Sunshine couples with a winter-like airmass today to keep temperatures in the 40s and wind chill values in the 20s! The wind will whip from the west – gusting to 40 mph out to right field for the Red Sox home opener but not nearly as strong as overnight last night, meaning wind damage is not expected for most areas and those without power will come back on the grid. The wind will gradually subside heading into the night – though at least a breeze continues – as temperatures drop into the 20s under clear skies. Friday is expected to start dry with a quiet and cold morning commute, but our next disturbance closes in and brings developing rain and snow by late morning. A changing wind will slowly bring milder air into Southern New England for wet snow to change to rain from coast to interior, and while road impact isn’t expected to be significant, grassy and cold surfaces will see a dusting to an inch of snow before the transition, with one or two inches in the deep interior. Northern New England will continue snowing into Friday evening, with the mountains picking up a few inches of snow, and high terrain closer to half a foot. We’re paying close attention to just how far south another feed of atmospheric moisture gathered around a follow-up storm center will nudge on Saturday, and whether more accumulating snow will be in the cards – those farthest south have the greatest chance. By Sunday, any moisture should be safely shoved offshore until our next storm moves in with a brief mix changing to rain Monday night through Tuesday. By the end of the exclusive Early Warning Weather 10-day forecast, we finally see signs of significantly milder air, which may stick around into Marathon Monday.
A quick burst of snow lasting only four to five hours was enough to deliver nearly half a foot of snow to some of Connecticut, with at least a couple of inches for the vast majority of Southern New England. Given the strong sun angle this time of year (even through clouds), the mild weekend and resultant mild pavement, and the brevity of the snow, most roads could withstand the snow well, but Connecticut and far Southern New England’s impact has been greater. As snow departs, melting ensues, with afternoon temperatures rising well into the 40s for ample road spray and solar glare during the late day. Northern New England stays dry, but where moisture falls, a partly cloudy and sub-freezing overnight will mean patchy black ice. In a very active weather pattern, another disturbance races into New England Tuesday afternoon, meaning limited morning sun quickly fades as rain clouds arrive for the afternoon and evening, marking a push of considerably milder air that won’t be felt Tuesday, but will make itself known Wednesday in the form of a busy wind and temperatures around and over 60 degrees in most of Southern New England. Showers are likely Wednesday amidst the warmer air, as the atmosphere will remain in flux, set to cool again by Thursday, but the new, cool air will be dry enough for a fair home opener for the Boston Red Sox at Fenway Park. Our busy weather pattern resumes Friday with a rain/snow line setting up in Central New England, then perhaps another storm early next week in the exclusive Early Warning Weather 10-day forecast.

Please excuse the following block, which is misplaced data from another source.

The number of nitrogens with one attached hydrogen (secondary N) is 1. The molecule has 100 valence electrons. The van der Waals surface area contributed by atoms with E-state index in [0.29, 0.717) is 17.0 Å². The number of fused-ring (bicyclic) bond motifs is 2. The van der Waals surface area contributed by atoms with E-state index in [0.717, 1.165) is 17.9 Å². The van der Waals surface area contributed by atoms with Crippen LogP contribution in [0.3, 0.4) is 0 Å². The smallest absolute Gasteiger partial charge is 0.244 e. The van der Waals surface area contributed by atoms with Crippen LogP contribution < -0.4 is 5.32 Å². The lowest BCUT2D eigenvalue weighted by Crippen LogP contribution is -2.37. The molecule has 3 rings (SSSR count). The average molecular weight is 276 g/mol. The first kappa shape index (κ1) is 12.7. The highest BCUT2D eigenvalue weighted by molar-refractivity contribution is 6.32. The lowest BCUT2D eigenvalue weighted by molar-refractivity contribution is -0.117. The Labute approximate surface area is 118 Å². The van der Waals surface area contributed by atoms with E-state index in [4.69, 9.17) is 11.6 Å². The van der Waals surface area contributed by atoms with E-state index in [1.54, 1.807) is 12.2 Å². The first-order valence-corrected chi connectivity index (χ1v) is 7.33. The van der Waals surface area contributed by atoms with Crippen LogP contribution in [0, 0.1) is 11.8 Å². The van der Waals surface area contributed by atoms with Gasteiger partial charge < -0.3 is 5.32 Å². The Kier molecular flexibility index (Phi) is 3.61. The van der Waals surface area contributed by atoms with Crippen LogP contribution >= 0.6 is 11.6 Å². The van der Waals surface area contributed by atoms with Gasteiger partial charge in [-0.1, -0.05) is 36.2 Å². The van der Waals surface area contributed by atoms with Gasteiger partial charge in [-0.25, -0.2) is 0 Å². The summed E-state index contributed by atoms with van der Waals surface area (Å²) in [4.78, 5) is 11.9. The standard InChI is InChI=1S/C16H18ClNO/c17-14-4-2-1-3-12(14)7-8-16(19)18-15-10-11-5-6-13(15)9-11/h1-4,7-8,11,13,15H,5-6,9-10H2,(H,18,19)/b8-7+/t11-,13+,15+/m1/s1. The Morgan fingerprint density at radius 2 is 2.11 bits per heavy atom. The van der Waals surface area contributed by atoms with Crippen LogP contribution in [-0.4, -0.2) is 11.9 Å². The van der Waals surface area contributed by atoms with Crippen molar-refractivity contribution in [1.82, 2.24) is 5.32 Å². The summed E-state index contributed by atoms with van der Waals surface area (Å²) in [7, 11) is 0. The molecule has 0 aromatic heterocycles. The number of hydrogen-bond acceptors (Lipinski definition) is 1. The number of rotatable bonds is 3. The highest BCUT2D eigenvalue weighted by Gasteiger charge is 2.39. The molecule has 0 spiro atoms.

Not only is today hump day for our workweek, but we’re getting over the hump weatherwise, too, with showers giving way to sunshine and temperatures responding to the sun by jumping into the 50s. A nearly calm wind will make for a quiet overnight ahead of a mostly cloudy Thursday before the next disturbance arrives with some showers Thursday midday and afternoon…all in air that will support highs in the 50s again. In fact, spring temperatures will stick around through the holiday weekend, making our biggest task timing of showers that will come and go over the next several days. At this point, it looks like a period of showers is likely Friday, then drier air will take hold of New England for a pleasant Holy Saturday. The next disturbance is set to move across Northern New England on Easter Sunday, dragging a cold front from northwest to southeast. Though the passing cold front brings an elevated chance of showers Easter Sunday, we’re not expecting a wet day by any stretch, and even the timing of the showers remains in flux until we get a better handle of what time the instigating disturbance will move through. Next week brings a gradual but consistent cooling in the exclusive Early Warning Weather 10-day forecast.